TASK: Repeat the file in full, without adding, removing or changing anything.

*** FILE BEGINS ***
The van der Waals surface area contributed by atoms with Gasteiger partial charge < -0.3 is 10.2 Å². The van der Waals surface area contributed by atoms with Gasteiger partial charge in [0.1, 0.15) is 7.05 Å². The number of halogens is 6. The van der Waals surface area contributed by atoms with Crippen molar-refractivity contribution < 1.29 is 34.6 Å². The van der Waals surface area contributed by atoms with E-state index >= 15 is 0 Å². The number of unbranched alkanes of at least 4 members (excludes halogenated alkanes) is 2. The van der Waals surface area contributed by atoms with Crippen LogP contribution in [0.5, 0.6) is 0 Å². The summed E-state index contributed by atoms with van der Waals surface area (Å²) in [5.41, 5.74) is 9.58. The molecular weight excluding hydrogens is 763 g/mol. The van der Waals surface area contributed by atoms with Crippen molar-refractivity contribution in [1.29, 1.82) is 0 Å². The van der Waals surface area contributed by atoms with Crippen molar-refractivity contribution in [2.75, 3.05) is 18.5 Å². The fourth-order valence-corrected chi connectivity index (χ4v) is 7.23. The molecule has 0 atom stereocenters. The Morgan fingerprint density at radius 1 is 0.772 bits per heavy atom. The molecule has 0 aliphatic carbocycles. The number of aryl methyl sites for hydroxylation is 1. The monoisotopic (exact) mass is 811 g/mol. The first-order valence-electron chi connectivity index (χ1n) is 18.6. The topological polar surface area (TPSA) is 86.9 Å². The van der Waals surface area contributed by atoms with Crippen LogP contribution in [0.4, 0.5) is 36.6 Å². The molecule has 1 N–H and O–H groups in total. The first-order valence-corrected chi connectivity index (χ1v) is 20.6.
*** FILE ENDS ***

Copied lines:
The van der Waals surface area contributed by atoms with Gasteiger partial charge < -0.3 is 10.2 Å². The van der Waals surface area contributed by atoms with Gasteiger partial charge in [0.1, 0.15) is 7.05 Å². The number of halogens is 6. The van der Waals surface area contributed by atoms with Crippen molar-refractivity contribution < 1.29 is 34.6 Å². The van der Waals surface area contributed by atoms with E-state index >= 15 is 0 Å². The number of unbranched alkanes of at least 4 members (excludes halogenated alkanes) is 2. The van der Waals surface area contributed by atoms with Crippen LogP contribution in [0.5, 0.6) is 0 Å². The summed E-state index contributed by atoms with van der Waals surface area (Å²) in [5.41, 5.74) is 9.58. The molecular weight excluding hydrogens is 763 g/mol. The van der Waals surface area contributed by atoms with Crippen molar-refractivity contribution in [1.29, 1.82) is 0 Å². The van der Waals surface area contributed by atoms with Crippen molar-refractivity contribution in [2.75, 3.05) is 18.5 Å². The fourth-order valence-corrected chi connectivity index (χ4v) is 7.23. The molecule has 0 atom stereocenters. The Morgan fingerprint density at radius 1 is 0.772 bits per heavy atom. The molecule has 0 aliphatic carbocycles. The number of aryl methyl sites for hydroxylation is 1. The monoisotopic (exact) mass is 811 g/mol. The first-order valence-electron chi connectivity index (χ1n) is 18.6. The topological polar surface area (TPSA) is 86.9 Å². The van der Waals surface area contributed by atoms with Crippen LogP contribution in [0.4, 0.5) is 36.6 Å². The molecule has 1 N–H and O–H groups in total. The first-order valence-corrected chi connectivity index (χ1v) is 20.6.